It's not that simple
“Just keep printing money!” This was Robert Mugabe might have said when Zimbabwe was facing a recession, but we all know that the only real effect in the long run is inflation, or hyperinflation in Zimbabwe’s case. In the real world, economies usually pursue a mixture of policies to try to stimulate growth. Besides monetary policy, the manipulation of exchange rate and fiscal policies can also help stimulate economic growth. It is rare for governments to implement only one policy to fight recession. Instead, a combination of expansionary policies is normally used to steer the economy back to growth.
Monetary policy controls the total amount of money circulating in the economy. In modern practices, central banks achieve this by affecting the nominal interest rate through open market operations by selling or buying bonds, lowering interest rates when they want to boost economic growth, and vice versa. By lowering interest rates, the costs of investment and buying consumer goods go down and hence bring about a rise in aggregate demand for these goods.
It is widely agreed among economists that the lowering of interest rates to near zero percent helped prevent the recession from becoming the second Great Depression by making credit widely available at a very low cost. After the collapse of Lehmann Brothers, banks stopped lending to one another, resulting in a credit crunch that threatened to bring down the entire banking system. Given this unprecedented paralysis of the banking system, interest rates were pushed to record lows in the United States, Britain and the Euro area, with the United States and Britain holding interest rates at near zero percent. This prevented the total collapse of the banking system worldwide.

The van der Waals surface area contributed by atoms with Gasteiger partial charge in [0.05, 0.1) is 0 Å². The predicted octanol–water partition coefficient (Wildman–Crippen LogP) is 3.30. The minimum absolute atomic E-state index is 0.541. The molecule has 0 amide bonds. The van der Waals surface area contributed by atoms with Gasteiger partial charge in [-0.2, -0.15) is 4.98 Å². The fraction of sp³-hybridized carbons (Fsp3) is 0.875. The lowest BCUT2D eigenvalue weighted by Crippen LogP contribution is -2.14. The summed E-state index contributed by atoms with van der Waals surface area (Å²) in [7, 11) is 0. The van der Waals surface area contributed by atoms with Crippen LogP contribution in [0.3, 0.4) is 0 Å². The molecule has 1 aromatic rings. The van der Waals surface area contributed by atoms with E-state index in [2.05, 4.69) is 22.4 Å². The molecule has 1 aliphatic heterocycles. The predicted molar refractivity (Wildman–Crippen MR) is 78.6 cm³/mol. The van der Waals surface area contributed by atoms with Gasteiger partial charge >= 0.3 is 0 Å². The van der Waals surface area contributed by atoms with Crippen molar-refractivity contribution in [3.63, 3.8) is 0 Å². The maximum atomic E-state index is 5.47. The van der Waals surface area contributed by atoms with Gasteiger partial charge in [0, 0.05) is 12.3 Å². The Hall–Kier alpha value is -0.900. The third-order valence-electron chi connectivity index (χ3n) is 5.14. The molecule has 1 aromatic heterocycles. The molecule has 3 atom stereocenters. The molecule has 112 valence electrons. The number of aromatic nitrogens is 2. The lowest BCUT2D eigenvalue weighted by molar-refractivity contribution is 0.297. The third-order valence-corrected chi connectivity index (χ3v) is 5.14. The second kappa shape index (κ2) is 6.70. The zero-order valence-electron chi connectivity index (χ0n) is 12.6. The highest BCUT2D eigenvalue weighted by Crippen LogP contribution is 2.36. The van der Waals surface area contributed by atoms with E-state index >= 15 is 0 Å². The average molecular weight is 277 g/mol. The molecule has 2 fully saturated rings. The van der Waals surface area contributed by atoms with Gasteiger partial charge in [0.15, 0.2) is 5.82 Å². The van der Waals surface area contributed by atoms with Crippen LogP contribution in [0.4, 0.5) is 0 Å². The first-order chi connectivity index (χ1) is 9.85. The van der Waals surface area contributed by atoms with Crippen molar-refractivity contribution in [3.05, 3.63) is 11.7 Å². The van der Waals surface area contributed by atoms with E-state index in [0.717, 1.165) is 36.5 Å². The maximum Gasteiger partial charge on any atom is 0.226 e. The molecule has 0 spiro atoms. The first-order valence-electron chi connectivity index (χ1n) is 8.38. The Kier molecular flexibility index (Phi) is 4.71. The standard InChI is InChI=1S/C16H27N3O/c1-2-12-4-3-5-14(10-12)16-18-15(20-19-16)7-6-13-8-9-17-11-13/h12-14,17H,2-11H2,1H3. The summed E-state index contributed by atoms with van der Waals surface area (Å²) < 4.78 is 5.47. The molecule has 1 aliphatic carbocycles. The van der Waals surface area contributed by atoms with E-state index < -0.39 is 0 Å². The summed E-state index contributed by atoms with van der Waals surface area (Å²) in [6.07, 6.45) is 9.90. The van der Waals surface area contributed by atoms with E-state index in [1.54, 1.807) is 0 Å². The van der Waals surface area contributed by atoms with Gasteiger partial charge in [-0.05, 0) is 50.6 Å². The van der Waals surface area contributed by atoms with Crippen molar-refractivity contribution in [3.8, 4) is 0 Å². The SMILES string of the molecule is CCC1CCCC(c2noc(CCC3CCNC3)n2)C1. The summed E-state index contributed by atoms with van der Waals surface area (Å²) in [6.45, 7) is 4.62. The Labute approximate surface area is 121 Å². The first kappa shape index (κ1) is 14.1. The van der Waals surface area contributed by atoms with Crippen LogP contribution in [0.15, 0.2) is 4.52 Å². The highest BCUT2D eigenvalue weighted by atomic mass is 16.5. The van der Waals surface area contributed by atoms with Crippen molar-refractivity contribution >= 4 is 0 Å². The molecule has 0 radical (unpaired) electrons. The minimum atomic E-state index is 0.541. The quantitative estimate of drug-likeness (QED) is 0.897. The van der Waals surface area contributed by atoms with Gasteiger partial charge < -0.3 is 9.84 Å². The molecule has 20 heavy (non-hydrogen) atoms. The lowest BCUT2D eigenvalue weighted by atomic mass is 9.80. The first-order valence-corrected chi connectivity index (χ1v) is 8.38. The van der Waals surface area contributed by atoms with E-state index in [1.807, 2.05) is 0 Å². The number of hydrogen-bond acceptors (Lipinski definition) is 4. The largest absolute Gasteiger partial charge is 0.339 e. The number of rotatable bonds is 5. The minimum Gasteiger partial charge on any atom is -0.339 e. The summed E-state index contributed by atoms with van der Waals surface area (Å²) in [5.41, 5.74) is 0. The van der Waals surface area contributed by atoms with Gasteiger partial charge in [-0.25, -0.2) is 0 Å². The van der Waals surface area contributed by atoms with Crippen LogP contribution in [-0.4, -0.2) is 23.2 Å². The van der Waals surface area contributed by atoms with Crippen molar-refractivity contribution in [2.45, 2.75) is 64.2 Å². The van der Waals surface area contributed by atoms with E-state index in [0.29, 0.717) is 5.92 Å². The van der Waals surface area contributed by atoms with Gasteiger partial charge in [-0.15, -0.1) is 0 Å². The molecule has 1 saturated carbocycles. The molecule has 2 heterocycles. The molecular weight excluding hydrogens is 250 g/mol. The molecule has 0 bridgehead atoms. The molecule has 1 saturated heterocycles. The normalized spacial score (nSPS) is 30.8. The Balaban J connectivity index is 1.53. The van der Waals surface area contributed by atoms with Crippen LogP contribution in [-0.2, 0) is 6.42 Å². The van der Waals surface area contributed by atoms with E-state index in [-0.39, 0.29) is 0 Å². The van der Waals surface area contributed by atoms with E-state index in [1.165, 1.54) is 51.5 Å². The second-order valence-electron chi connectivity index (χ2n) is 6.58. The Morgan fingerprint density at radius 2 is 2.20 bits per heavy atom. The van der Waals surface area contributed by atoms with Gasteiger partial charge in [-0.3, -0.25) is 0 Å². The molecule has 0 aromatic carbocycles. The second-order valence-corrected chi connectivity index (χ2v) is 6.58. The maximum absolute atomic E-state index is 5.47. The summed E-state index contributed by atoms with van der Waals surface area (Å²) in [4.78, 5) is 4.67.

The loosening of monetary policy was also aimed at reigniting economic growth. In the United States, the monetary base had tripled from 2008 through 2011, but growth remained lackluster. Despite near zero interest rates, Britain sank back into recession in the first quarter of 2012. Economist Paul Krugman argued that with interest rates already near zero, America and Britain are essentially in a ‘liquidity trap’, where further increases in the money supply fail to stimulate the economies. Such a scenario means that further growth in money supply will have a negligible growth effect on the economy. This shows that in a situation where interest rates are already near or at zero, monetary policy becomes ineffective and cannot be used alone to achieve a recovery. Moreover, with an excessively loose monetary policy, once economies start to recover, the large expansion in monetary base may create inflationary pressures that can threaten to wreak havoc in the future.
An alternative viewpoint is that expansionary monetary policy does not stimulate the economy because the bulk of the increase in money supply goes straight to the banks as deposits. In 2010, the United States had undergone quantitative easing 2 (QE2), yet the economy continued to face slow growth and low inflation. One possible reason was that instead of circulating in the economy and boosting growth through the multiplier effect, most of the stimulus money might have gone straight to the banks to prop up balance sheets and forestall a credit crunch. Conspicuously, the cash balances of big listed corporations in America were in the billions. When money is hoarded instead of circulating in the economy, the multiplier effect diminishes, reducing the impact of monetary policy.
A helicopter drop or burying money in the ground and letting people find them, as described by John Maynard Keynes, are better ways of distributing the stimulus money. However, such activities are prohibitively expensive. In Taiwan, the government had a creative plan to spend the stimulus money. During the recession, the Taiwanese government pursued a US$5.6 billion stimulus package, half of which was for the distribution of grocery vouchers to citizen born before March 31, 2009. Each citizen was able to redeem these vouchers, worth about US$108, and spend them on almost anything. The only drawback was that the vouchers would expire within a few months. This would ensure that no hoarding of vouchers was done and that the stimulus package would be spent and circulated in the economy.